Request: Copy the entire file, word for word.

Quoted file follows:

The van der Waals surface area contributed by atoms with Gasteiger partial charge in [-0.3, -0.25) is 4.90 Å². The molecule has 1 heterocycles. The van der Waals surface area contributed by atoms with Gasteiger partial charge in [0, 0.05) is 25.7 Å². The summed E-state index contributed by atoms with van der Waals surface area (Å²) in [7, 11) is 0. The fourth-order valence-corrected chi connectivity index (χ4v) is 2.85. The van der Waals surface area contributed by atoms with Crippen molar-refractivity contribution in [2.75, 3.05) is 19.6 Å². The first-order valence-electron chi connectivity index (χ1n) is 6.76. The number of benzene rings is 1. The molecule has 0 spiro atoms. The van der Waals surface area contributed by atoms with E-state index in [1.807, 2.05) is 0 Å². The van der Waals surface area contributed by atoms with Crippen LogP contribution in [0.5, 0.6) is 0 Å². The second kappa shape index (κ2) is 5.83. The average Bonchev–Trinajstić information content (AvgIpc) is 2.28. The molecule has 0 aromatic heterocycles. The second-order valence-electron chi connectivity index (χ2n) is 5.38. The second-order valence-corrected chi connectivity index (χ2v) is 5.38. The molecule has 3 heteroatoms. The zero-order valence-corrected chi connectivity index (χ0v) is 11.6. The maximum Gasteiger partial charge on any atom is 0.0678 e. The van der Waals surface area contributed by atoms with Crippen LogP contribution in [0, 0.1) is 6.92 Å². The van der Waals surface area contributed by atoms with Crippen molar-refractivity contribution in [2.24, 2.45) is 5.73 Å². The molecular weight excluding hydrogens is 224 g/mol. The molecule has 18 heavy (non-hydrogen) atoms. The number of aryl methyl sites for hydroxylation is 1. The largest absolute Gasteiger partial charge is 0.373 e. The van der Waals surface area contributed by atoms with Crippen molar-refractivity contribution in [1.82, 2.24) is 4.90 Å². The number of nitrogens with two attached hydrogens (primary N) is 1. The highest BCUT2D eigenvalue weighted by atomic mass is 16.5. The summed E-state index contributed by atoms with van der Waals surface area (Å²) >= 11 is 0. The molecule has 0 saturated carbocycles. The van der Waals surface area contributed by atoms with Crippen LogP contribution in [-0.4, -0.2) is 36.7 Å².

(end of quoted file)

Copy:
The van der Waals surface area contributed by atoms with Gasteiger partial charge in [-0.3, -0.25) is 4.90 Å². The molecule has 1 heterocycles. The van der Waals surface area contributed by atoms with Gasteiger partial charge in [0, 0.05) is 25.7 Å². The summed E-state index contributed by atoms with van der Waals surface area (Å²) in [7, 11) is 0. The fourth-order valence-corrected chi connectivity index (χ4v) is 2.85. The van der Waals surface area contributed by atoms with Crippen molar-refractivity contribution in [2.75, 3.05) is 19.6 Å². The first-order valence-electron chi connectivity index (χ1n) is 6.76. The number of benzene rings is 1. The molecule has 0 spiro atoms. The van der Waals surface area contributed by atoms with E-state index in [1.807, 2.05) is 0 Å². The van der Waals surface area contributed by atoms with Crippen LogP contribution in [0.5, 0.6) is 0 Å². The second kappa shape index (κ2) is 5.83. The average Bonchev–Trinajstić information content (AvgIpc) is 2.28. The molecule has 0 aromatic heterocycles. The second-order valence-electron chi connectivity index (χ2n) is 5.38. The second-order valence-corrected chi connectivity index (χ2v) is 5.38. The molecule has 3 heteroatoms. The zero-order valence-corrected chi connectivity index (χ0v) is 11.6. The maximum Gasteiger partial charge on any atom is 0.0678 e. The van der Waals surface area contributed by atoms with Crippen LogP contribution in [0, 0.1) is 6.92 Å². The van der Waals surface area contributed by atoms with Crippen molar-refractivity contribution in [2.24, 2.45) is 5.73 Å². The molecular weight excluding hydrogens is 224 g/mol. The molecule has 18 heavy (non-hydrogen) atoms. The number of aryl methyl sites for hydroxylation is 1. The largest absolute Gasteiger partial charge is 0.373 e. The van der Waals surface area contributed by atoms with Crippen molar-refractivity contribution in [1.82, 2.24) is 4.90 Å². The number of nitrogens with two attached hydrogens (primary N) is 1. The highest BCUT2D eigenvalue weighted by atomic mass is 16.5. The summed E-state index contributed by atoms with van der Waals surface area (Å²) >= 11 is 0. The molecule has 0 saturated carbocycles. The van der Waals surface area contributed by atoms with Crippen LogP contribution in [-0.4, -0.2) is 36.7 Å².